Apple MacBook Pro 17in
Apple has finally updated its flagship 17in model with its unibody design. It’s a looker alright but how does it fare for performance and value?
The Intel Core 2 Duo Mobile T9550 processor runs at 2.66GHz and delivered a benchmark result of 1.34, which is excellent. It's more than enough to motor through OS X and demanding design and creative applications.
Like the 15.4in MacBook Pro, the 17in version has two GPUs: an Nvidia GeForce 9600M GT and an lower-power Nvidia 9400M chip for prolonged battery life. The latter isn't up to it but if you want to kick back with some after hours gaming, in our medium-quality 'Crysis' benchmark the 9600M GT scored 22fps; dropping the settings to Low resulted in an eminently-playable 76fps.
The rest of the MacBook's specification, compared to rival machines, seems rather meagre. Comparing with a alternative option a Dell Studio XPS 16 - both offer 4GB of RAM, but the Dell has a 500GB hard disk versus the MacBook Pro's 320GB Fujitsu unit. The Dell also features Blu-ray drives and a memory card reader. The lack of a TPM chip and ISV certification on the Apple may also prove a deal breaker for professionals intending to use the system as a dual-OS workstation laptop.
Battery life is a mixed bag under Vista. Apple's Boot Camp application currently offers no support for the MacBook Pro's twin GPUs, and consequently uses only the higher-power GeForce 9600M GT. The MacBook ran out of steam after a reasonable 4hr 22m, but this figure plummeted to just an hour in our heavy use benchmark.
The results were far more encouraging when we simulated a light use test in Mac OS X, in which the MacBook Pro lasted a minute shy of seven hours, just 61 minutes off Apple's impressive-sounding claim of eight hours battery life. The final, much-discussed caveat is that the battery isn't removable, so the entire system has to be sent back to Apple should any problems crop up.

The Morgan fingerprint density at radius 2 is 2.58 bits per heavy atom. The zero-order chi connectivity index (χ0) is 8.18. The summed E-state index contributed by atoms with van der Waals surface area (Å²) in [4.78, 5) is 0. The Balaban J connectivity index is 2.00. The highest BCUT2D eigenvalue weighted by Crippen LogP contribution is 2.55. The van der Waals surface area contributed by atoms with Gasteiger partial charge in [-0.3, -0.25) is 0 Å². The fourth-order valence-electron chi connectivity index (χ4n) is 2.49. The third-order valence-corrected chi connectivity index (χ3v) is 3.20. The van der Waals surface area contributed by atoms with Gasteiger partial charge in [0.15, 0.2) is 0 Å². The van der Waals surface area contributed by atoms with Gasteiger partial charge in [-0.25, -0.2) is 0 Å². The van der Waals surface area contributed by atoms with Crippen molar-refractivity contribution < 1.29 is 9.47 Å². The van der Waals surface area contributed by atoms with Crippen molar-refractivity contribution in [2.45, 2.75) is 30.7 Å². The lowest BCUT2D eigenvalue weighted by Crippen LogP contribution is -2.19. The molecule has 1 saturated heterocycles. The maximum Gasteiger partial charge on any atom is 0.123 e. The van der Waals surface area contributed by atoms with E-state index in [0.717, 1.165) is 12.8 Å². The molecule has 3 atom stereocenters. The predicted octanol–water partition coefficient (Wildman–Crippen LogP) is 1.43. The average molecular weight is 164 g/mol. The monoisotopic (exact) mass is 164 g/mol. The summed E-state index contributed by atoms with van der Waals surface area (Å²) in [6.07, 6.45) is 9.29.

The latest MacBook Pro comes with a considerable list of pros and cons. The stunning, high-resolution screen, powerful hardware and superb build quality will endear the 17in Apple to those keen on image and video editing, or simply those just looking for a luxurious desktop replacement. Conversely, the keyboard and trackpad are a mite disappointing and the specification isn't as versatile as rival machines. The most prominent challenger is from a Sony VAIO VGN-AW11Z/B. Not only does it offer a larger (if lower-resolution) 18.4in TFT, you also get twice the hard disk capacity, a Blu-ray writer and very similar performance, all for 600 less.
If you're happy spending the best part of 1,700 before VAT on a machine that places style and design ahead of more practical considerations, are a professional user who demands a near-perfect screen with plenty of desktop space, or just have to have MacOS X, the 17in MacBook Pro is a great choice. Be warned, though: your money could go an awful lot further elsewhere if you contemplate life without the iconic logo.
There’s no doubting it’s a impressive laptop and for many it may be a dream machine, but the MacBook Pro 17in suffers the usual Apple caveats of offering less hardware for more cash than Windows based rivals.
Processor: 2.66GHz Intel Core 2 Duo Mobile T9550
Memory: 4GB 1,066MHz DDR2 RAM
Storage:320GB hard disk, DVD+/-RW
Graphics: Nvidia GeForce 9600M GT and GeForce 9400M
Display: 1,900 x 1,200 17in TFT
Ports: 3 x USB, mini-DisplayPort, ExpressCard/34, FireWire 800
Networking: 802.11a/b/g + draft-n WLAN, Gigabit Ethernet
OS: Apple OS X 10.5 Leopard
Warranty: 1yr warranty
Dimensions: 394 x 268 x 24mm (WDH)
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